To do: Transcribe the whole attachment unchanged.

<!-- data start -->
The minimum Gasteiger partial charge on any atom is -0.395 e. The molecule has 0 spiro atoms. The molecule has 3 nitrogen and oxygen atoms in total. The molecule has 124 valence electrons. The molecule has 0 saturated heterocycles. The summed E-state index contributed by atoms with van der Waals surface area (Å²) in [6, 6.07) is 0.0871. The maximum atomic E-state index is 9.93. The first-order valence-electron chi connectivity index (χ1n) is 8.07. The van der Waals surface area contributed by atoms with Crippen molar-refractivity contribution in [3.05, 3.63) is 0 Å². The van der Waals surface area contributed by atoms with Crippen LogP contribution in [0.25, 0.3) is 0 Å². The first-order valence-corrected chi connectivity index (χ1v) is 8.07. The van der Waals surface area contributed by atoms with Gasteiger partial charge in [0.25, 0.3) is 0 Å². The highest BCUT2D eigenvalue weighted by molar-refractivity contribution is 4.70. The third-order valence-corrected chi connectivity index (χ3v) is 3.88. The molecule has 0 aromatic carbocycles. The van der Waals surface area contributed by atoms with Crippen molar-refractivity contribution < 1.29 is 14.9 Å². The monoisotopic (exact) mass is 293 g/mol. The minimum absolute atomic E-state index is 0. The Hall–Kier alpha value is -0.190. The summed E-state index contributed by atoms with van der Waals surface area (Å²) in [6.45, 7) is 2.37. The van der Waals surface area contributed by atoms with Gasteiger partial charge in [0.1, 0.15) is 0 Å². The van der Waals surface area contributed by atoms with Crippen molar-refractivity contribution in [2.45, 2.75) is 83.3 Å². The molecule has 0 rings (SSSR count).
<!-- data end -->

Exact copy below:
The minimum Gasteiger partial charge on any atom is -0.395 e. The molecule has 0 spiro atoms. The molecule has 3 nitrogen and oxygen atoms in total. The molecule has 124 valence electrons. The molecule has 0 saturated heterocycles. The summed E-state index contributed by atoms with van der Waals surface area (Å²) in [6, 6.07) is 0.0871. The maximum atomic E-state index is 9.93. The first-order valence-electron chi connectivity index (χ1n) is 8.07. The van der Waals surface area contributed by atoms with Crippen molar-refractivity contribution in [3.05, 3.63) is 0 Å². The van der Waals surface area contributed by atoms with Crippen LogP contribution in [0.25, 0.3) is 0 Å². The first-order valence-corrected chi connectivity index (χ1v) is 8.07. The van der Waals surface area contributed by atoms with Gasteiger partial charge in [0.25, 0.3) is 0 Å². The highest BCUT2D eigenvalue weighted by molar-refractivity contribution is 4.70. The third-order valence-corrected chi connectivity index (χ3v) is 3.88. The molecule has 0 aromatic carbocycles. The van der Waals surface area contributed by atoms with Crippen molar-refractivity contribution < 1.29 is 14.9 Å². The monoisotopic (exact) mass is 293 g/mol. The minimum absolute atomic E-state index is 0. The Hall–Kier alpha value is -0.190. The summed E-state index contributed by atoms with van der Waals surface area (Å²) in [6.45, 7) is 2.37. The van der Waals surface area contributed by atoms with Gasteiger partial charge in [0.1, 0.15) is 0 Å². The van der Waals surface area contributed by atoms with Crippen molar-refractivity contribution in [2.45, 2.75) is 83.3 Å². The molecule has 0 rings (SSSR count).